10.4. Upon expiration of the suspension period, the student must return to his/her studies. If the student fails to report to the Graduate School according to schedule, he/she will be classified as having unofficially withdrawn from the University.
10.5 Students intending to leave the University prior to graduation must apply for official withdrawal. A student who leaves the University without following the proper procedures will be considered as having unofficially withdrawn from the University. No official documents will be issued to such a student, and he/she will not be re-admitted under this status.
10.6 For official withdrawal, students must complete the clearance procedures at the department/programme office, Library, Office of Student Affairs, Finance Office and Graduate School. Students must settle the outstanding tuition fee and other necesssary fees before an official withdrawal status is given by the Graduate School.
10.7 Upon completion of all necessary procedures, the Graduate School will inform students in three working days of the effective date of the official withdrawal.
10.8 The University may at any time, by action of the Senate, require any student to terminate his/her studies at the University either on academic or disciplinary grounds, or on other grounds deemed as appropriate. The Senate may also dismiss a student whose conduct or general influence is considered harmful to the institution. Such a student will normally not be considered for re-admission.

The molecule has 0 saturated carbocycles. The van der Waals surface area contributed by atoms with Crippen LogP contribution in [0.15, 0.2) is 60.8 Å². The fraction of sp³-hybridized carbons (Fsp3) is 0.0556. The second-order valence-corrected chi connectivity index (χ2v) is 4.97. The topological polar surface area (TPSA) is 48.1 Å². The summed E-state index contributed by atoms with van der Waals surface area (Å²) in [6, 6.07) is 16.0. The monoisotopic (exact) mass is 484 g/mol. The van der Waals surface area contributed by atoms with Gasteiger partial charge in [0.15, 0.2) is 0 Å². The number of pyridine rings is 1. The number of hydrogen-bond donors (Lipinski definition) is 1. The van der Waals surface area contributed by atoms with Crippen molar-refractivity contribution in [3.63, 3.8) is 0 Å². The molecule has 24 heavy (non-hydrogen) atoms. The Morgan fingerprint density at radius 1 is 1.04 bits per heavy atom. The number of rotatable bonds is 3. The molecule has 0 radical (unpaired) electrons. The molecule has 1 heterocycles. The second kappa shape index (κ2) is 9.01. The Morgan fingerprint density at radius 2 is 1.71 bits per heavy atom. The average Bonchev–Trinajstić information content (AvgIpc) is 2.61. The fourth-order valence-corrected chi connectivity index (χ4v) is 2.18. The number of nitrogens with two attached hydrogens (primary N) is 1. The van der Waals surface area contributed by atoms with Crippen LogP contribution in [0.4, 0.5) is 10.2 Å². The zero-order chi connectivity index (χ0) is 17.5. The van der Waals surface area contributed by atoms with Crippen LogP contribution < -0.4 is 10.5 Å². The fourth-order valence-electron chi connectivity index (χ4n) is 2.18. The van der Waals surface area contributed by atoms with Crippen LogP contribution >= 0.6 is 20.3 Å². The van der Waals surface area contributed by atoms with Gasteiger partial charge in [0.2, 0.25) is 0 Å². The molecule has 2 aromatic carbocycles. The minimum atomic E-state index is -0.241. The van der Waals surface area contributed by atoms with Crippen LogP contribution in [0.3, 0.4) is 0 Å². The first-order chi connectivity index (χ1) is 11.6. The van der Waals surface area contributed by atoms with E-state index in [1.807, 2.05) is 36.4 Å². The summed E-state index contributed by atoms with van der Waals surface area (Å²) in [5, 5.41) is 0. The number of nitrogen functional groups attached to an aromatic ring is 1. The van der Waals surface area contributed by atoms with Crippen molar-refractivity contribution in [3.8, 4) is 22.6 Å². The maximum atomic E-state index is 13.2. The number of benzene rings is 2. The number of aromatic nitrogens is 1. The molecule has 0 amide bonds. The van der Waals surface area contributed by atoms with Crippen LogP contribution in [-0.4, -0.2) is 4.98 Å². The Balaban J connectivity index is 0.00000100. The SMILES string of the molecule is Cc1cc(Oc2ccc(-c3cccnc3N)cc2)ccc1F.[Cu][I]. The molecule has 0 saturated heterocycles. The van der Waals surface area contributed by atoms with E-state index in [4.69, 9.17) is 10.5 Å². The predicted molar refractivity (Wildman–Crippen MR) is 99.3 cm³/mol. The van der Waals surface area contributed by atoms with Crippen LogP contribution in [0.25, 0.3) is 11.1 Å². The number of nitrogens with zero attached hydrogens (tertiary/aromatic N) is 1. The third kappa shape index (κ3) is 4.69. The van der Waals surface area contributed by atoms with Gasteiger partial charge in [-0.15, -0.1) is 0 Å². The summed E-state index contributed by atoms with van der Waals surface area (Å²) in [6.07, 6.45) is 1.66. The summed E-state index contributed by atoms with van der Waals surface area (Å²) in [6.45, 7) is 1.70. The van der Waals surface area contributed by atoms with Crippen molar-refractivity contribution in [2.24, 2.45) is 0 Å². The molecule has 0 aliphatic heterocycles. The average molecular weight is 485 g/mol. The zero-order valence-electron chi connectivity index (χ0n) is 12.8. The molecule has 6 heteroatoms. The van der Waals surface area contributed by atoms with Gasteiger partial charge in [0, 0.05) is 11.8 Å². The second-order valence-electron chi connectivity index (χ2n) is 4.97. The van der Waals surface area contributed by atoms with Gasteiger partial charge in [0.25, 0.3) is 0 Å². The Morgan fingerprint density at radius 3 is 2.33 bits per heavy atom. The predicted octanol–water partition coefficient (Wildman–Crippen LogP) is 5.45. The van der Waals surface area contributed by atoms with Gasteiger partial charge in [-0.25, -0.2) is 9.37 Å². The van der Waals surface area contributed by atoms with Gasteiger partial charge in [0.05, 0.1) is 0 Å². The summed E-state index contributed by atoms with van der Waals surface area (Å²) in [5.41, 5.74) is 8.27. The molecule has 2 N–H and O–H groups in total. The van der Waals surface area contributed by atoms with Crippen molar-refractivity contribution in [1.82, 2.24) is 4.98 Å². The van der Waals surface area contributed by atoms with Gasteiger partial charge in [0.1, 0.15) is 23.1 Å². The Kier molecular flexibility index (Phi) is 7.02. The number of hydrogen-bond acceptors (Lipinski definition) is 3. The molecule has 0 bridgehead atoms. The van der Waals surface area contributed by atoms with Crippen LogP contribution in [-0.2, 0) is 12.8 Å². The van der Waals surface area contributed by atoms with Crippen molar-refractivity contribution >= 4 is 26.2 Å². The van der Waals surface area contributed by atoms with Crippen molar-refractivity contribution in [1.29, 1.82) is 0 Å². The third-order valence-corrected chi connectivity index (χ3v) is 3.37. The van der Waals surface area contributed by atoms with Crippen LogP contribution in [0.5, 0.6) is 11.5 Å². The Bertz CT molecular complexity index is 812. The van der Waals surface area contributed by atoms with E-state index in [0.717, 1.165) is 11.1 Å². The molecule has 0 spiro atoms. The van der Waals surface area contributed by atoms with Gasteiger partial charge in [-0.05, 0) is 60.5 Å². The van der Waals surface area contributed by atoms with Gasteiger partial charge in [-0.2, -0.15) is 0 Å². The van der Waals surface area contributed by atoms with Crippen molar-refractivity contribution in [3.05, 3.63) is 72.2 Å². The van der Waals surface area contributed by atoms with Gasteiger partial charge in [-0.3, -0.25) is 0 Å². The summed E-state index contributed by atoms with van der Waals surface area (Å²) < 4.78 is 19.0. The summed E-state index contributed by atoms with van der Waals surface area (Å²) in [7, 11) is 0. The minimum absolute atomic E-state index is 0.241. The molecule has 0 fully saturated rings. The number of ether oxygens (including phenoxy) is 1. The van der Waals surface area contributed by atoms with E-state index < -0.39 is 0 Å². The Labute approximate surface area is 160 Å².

11. Graduation, Awarding of Postgraduate Degree/Diploma/Certificate and Scholastic Awards
11.1 The awarding of a postgraduate degree/diploma/certificate (by coursework) is on the basis of fulfilment of the following graduation requirements and the approval of the Senate. A candidate should have:
- completed the required number of units for an approved programme of study; and
- submitted all coursework required; and
- presented a written dissertation/project approved by the Department/Programme; and/or
- satisfied the examiners in the written examination; and
- obtained a cGPA of at least 2.50.
11.2 For postgraduate programmes, a distinction may be awarded to a student who has attained an overall cGPA of 3.67 or above, with no course grade below B- and no repeated courses while a merit may be awarded to a student who has attained an overall cGPA of 3.40–3.66.
11.3 The granting of Scholastic Award shall be governed by the following criteria:
- The top graduates of the graduating class in a programme who have attained an award classification of Distinction and completed courses amounting to at least 50% of the total unit-requirements, shall be eligible for the award. The number of awards will be limited to one per every one hundred graduates in the same class.
- If the number of graduates eligible for the Scholastic Award exceeds the limit due to identical cGPA, all these graduates shall be awarded the Scholastic Award of that programme.
- The Senate reserves the right to refuse granting Scholastic Award to students who have breached the University’s standards of conduct.
11.4 Specific programme requirements for individual programmes, the study schedules and individual course descriptions are listed in the University Student Handbook.